FIM Speedway of Nations world champions Great Britain have turned to athlete telemetrics in their quest to stay on top of the podium.

The Lions ended their 32-year wait for a world team title when they won the FIM SON Final in Manchester last October, with Robert Lambert and Dan Bewley beating Poland’s Bartosz Zmarzlik and Maciej Janowski 5-4 in the Grand Final.

But the Lions are leaving no stone unturned in their search for speed ahead of this year’s FIM SON in Danish seaside city Esbjerg from July 27-30.

GB bosses have drafted in Rebecca Blake, who recently completed a Master’s study on speedway at Solent University in Southampton.

She is now working towards a doctorate and the Brits are set to benefit from her efforts as she hopes to collect data on riders’ performance.

Blake told “We are starting from scratch. Firstly we need to establish what elements of information we need to collate.

“It’s not just results-based. It’s about physical performance and other factors which add up to that. It’s more about the way the athlete is built rather than what they do on the track.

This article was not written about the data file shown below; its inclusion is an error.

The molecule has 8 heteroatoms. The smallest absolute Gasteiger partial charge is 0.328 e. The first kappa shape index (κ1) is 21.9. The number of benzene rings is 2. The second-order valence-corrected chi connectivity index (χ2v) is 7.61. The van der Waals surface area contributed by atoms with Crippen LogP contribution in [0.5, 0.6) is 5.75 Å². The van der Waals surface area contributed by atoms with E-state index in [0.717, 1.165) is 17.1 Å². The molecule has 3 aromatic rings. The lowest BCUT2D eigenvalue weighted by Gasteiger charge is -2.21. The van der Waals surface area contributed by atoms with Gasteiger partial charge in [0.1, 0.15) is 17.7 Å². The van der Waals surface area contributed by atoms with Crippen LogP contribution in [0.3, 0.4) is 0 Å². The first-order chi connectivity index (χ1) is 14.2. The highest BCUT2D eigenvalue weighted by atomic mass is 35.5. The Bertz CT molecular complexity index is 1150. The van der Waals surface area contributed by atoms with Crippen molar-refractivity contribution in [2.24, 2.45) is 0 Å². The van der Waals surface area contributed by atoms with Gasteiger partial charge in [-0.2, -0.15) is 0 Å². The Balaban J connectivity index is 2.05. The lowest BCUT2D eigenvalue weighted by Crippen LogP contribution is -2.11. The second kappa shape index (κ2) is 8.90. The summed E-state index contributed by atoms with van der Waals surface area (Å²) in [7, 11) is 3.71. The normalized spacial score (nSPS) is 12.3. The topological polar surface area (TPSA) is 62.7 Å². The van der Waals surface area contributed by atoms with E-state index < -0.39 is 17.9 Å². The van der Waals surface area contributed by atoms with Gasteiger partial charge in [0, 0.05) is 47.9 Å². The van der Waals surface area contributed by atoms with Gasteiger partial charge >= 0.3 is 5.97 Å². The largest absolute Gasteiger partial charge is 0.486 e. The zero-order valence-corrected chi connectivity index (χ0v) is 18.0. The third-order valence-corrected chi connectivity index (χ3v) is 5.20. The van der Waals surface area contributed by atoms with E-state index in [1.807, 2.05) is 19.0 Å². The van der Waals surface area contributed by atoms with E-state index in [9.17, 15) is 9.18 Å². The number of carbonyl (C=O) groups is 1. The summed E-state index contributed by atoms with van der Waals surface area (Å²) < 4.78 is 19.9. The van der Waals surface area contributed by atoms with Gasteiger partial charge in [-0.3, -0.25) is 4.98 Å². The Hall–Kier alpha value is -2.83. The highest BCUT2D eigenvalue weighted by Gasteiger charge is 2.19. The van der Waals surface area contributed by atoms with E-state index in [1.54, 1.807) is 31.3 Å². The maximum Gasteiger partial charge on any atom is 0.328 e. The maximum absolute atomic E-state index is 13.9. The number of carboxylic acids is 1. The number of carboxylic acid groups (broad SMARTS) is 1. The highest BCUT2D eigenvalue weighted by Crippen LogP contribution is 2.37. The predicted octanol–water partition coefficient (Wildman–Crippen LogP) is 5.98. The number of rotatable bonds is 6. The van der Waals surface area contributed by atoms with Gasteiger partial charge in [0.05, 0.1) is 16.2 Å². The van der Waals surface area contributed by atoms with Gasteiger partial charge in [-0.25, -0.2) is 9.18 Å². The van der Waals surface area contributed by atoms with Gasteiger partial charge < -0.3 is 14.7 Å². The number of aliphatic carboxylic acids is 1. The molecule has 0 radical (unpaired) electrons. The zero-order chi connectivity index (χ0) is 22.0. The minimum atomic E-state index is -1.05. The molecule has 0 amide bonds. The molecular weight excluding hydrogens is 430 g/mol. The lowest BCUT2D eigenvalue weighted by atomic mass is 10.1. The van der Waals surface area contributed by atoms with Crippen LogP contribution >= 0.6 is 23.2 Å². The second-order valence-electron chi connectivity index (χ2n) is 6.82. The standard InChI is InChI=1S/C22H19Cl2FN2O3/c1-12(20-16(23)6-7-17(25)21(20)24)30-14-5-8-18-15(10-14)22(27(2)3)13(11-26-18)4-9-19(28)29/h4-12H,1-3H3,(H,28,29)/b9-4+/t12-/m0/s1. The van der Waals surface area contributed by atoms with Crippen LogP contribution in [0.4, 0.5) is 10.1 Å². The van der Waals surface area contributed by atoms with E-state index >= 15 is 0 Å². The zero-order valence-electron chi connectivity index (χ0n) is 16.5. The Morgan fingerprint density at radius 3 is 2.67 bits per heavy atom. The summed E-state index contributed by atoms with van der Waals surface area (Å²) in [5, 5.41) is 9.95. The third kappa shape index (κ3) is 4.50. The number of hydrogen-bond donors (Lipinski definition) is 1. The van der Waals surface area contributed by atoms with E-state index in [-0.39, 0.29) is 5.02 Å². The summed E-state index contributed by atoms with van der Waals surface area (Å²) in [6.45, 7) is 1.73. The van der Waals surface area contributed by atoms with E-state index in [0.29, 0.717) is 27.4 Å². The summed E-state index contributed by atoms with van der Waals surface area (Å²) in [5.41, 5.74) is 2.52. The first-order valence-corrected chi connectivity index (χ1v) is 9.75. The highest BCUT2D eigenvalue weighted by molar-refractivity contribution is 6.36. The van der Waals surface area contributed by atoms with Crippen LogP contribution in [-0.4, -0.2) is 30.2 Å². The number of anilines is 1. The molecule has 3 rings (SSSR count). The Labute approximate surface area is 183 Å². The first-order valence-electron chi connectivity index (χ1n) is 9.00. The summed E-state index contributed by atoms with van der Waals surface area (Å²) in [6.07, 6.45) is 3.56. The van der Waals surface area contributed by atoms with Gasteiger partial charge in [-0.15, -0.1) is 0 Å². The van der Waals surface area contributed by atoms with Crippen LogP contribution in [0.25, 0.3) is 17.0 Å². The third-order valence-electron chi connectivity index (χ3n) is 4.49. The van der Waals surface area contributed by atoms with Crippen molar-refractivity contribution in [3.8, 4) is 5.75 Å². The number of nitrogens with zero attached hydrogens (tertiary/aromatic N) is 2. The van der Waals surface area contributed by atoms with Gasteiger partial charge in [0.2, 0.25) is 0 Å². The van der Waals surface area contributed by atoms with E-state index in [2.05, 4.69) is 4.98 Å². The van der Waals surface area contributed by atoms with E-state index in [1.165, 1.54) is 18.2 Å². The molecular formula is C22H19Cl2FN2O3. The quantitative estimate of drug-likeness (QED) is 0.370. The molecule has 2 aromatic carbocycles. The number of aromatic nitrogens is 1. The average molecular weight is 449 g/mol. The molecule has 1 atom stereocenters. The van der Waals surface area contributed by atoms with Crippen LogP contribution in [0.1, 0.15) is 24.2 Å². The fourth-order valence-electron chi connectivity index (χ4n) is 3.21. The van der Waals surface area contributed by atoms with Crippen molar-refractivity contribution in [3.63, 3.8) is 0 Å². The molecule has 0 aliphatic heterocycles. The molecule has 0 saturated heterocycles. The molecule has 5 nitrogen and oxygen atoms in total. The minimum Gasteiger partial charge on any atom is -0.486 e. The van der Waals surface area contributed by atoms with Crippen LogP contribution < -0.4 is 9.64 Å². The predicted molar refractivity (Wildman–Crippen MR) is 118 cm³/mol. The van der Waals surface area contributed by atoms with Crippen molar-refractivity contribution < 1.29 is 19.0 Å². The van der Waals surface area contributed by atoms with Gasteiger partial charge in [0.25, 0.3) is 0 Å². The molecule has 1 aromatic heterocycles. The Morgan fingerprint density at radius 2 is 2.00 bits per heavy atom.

“With the data I collect, I can then go to GB performance specialist Chris Neville and psychologist Jeremy Holt and explain what the numbers are saying and what certain tests are showing us. That information will filter into how they want to go forward and use it to improve the riders.”

Blake’s scientific approach is completely new to the sport, but she hopes it will help the Lions deliver peak performance on the track.

She added: “Of course other sports are much further ahead with the use of intelligence and data science for performance. But we can’t go down that route without data.

“So that’s why I’m tasked with trying to understand what the rider is like on and off the bike. Then we can start to look at the different variables on tracks, environmental conditions.

“In order to get to that point, we need the information and that has started. It has never been done before in speedway.

“The end result is the ability to programme the riders more effectively and allow us to be able to control circumstances and maximise performance at the right times.”

Photo: Taylor Lanning

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